Florent Schmitt and the piano collection à l’Exposition: Musical vignettes of the Paris Exposition of 1937 (La Retardée).

For students of history, the International Exposition of Art and Technology in Modern Life — colloquially known as the Paris Exposition of 1937 — is one of those events that’s been the subject of much sociological dissection, seeing as how it was the last great transnational gathering held on the European continent prior to the […]

Pièces romantiques (1900-08): Florent Schmitt’s “transitional” suite for solo piano.

Throughout his lengthy creative career which spanned more than seven decades from the 1890s to the 1950s, the French composer Florent Schmitt would create vast swaths of piano music. For a composer who possessed considerable pianistic talents of his own, it seems completely fitting that he would do so — and predictably, many of the […]

Infectious elegance and so much more: Florent Schmitt’s Trois valses nocturnes (1901).

French composer Florent Schmitt’s abilities as a pianist were considerable. Even so, he characterized the piano as “a convenient but disappointing substitute for the orchestra.” Taking a look at Schmitt’s piano scores, what’s immediately apparent are the technical demands that are required to do the music justice.  It’s akin to what the French pianist Alfred Cortot famously […]

Musicologist Suddhaseel Sen talks about the artistry of Florent Schmitt and the importance of his orientalist compositions.

Musicologist, author and teacher Suddhaseel Sen comes to his appreciation of Western classical music from an interesting angle. A native of the Indian subcontinent, Dr. Sen made his first musical discoveries there, long before coming to the West for a range of music-related studies and research. Today, Dr. Sen is back in India as Assistant Professor of Humanities […]

In Memoriam: Florent Schmitt’s tribute to his teacher and mentor Gabriel Fauré (1922/35).

During his time as a student at the Paris Conservatoire, Florent Schmitt had his share of esteemed teachers including Jules Massenet, Théodore Dubois, André Gédalge and Albert Lavignac. But Gabriel Fauré, who along with Massenet were Schmitt’s two instructors in composition, was his favorite teacher and also arguably the most influential one. Time and again, we can hear […]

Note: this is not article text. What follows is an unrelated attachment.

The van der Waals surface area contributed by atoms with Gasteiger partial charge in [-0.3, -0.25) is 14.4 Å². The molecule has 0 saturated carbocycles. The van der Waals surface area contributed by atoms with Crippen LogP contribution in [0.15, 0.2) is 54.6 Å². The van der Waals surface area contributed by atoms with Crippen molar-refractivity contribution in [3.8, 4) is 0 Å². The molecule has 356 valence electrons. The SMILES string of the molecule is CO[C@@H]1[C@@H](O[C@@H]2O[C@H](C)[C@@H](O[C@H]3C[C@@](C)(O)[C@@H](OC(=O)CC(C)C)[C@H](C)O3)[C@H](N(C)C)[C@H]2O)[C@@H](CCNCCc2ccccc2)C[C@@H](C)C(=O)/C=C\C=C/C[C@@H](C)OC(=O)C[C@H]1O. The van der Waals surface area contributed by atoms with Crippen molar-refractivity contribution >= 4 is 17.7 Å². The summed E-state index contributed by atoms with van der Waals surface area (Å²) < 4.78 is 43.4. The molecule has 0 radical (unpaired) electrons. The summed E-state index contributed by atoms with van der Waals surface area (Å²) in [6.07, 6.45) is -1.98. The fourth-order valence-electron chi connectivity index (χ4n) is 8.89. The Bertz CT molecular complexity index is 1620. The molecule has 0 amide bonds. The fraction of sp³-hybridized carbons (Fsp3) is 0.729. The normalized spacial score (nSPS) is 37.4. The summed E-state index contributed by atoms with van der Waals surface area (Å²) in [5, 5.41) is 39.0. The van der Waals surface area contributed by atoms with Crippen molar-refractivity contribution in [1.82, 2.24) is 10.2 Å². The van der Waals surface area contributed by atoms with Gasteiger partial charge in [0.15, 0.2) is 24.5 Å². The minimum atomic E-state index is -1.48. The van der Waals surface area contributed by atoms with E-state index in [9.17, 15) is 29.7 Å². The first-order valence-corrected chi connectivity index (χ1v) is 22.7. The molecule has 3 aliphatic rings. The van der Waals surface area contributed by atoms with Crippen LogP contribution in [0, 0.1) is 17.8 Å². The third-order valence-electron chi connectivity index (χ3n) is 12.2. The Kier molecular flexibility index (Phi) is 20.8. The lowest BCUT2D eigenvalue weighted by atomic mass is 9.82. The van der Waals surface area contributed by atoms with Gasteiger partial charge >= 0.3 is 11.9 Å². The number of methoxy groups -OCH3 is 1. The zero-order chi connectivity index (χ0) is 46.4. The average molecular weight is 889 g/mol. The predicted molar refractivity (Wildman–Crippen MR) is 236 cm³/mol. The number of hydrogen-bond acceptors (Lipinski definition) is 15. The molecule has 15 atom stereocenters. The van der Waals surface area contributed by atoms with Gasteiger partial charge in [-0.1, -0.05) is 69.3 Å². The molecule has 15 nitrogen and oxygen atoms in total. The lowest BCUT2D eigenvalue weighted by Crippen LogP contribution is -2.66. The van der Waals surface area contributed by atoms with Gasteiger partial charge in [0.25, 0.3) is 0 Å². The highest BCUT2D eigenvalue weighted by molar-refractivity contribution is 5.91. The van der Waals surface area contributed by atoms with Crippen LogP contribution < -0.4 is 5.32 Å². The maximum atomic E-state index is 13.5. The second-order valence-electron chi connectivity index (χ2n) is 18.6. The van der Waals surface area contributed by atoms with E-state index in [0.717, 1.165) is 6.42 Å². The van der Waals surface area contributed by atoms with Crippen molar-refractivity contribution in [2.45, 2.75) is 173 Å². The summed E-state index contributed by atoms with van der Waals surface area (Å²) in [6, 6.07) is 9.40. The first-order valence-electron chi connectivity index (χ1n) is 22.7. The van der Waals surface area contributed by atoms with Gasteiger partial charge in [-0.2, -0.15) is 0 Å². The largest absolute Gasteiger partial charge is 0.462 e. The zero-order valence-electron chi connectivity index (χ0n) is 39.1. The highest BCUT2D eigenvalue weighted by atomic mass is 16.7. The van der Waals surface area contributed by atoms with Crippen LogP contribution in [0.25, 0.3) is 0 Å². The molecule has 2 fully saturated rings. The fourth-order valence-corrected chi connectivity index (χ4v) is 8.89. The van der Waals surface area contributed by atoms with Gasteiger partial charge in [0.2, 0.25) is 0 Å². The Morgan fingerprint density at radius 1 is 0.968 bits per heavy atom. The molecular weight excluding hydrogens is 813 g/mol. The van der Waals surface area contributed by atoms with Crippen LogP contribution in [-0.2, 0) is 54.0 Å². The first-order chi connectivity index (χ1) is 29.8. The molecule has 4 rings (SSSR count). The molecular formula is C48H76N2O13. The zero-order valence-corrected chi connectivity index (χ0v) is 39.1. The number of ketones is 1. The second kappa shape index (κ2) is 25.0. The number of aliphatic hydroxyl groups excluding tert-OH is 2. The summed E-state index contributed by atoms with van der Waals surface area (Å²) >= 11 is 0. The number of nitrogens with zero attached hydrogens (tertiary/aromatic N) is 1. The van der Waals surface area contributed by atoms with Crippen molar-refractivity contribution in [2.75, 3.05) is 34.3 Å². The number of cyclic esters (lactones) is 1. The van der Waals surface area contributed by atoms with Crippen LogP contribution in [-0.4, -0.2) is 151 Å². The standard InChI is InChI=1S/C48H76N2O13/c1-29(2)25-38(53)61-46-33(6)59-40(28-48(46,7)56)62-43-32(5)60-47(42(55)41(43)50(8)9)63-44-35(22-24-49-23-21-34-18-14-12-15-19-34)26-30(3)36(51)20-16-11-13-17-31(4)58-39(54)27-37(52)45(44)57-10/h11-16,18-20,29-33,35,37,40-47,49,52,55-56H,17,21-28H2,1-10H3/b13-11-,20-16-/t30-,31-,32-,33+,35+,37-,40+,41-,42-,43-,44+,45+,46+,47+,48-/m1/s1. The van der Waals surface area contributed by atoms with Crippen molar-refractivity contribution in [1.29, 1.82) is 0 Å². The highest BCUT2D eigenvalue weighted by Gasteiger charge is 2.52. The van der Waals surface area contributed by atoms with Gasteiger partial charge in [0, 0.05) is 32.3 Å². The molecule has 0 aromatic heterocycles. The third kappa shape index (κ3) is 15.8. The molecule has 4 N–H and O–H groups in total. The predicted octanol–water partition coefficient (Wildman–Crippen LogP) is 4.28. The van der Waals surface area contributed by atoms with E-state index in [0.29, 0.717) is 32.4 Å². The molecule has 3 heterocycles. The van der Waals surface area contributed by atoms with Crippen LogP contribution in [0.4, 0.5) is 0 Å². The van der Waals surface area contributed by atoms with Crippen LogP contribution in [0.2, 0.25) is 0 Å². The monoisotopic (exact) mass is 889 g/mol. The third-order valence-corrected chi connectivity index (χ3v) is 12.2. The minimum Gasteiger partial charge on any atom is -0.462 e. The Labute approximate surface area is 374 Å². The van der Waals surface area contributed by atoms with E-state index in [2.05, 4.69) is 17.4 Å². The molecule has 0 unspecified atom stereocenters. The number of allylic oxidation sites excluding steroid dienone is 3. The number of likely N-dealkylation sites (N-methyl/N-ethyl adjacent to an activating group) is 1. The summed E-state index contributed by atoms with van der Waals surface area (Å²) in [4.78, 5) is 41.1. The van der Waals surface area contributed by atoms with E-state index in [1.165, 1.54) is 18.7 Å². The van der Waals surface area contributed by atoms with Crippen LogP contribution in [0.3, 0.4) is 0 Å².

Dancing Demons and Underwater Airplanes: Florent Schmitt’s Phantasmagorical Ronde burlesque (1927)

Within the catalogue of Florent Schmitt’s compositions are a goodly number of brilliant orchestral showpieces that exploit the colors of the orchestra to the fullest degree. One of the most interesting and effective of these also happens to be one of the shortest — the Ronde burlesque, Opus 78. This piece was composed in 1927 during a time […]

Oriane et le Prince d’Amour: Florent Schmitt’s Final ‘Orientalist’ Composition (1933)

One of the most memorable aspects of French composer Florent Schmitt’s musical output is his artistic work in the “orientalist” realm.  In fact, in this aspect it could be claimed with some justification that Schmitt had no peer, notwithstanding the efforts of other fine composers in France (Saint-Saens, Bizet, Lalo, d’Indy, Roussel, Rabaud, Ravel, Delage, Aubert, etc.) and elsewhere […]

One Heck of a Film Score: Florent Schmitt’s Salammbô (1925)

There are a number of indisputably great composers for the film: names like Richard Addinsell, David Raksin and Dimitri Tiomkin. And there are “serious” 20th century composes who also devoted more than a little of their effort and energy to writing for the screen. Erich Wolfgang Korngold comes immediately to mind, although one could also place Serge […]

La Tragédie de Salomé: Florent Schmitt’s Sinuous Temptress, Seducing Audiences for 100 Years

“[It] is like a half-hour visit to the pleasure dome in Xanadu, and if it doesn’t give you a few spiritual orgasms, then perhaps you need to insert Viagra® in each of your ears.” — Raymond Tuttle, Music Critic, Fanfare Magazine The ballet La Tragédie de Salomé, Op. 50 is Florent Schmitt’s most famous and […]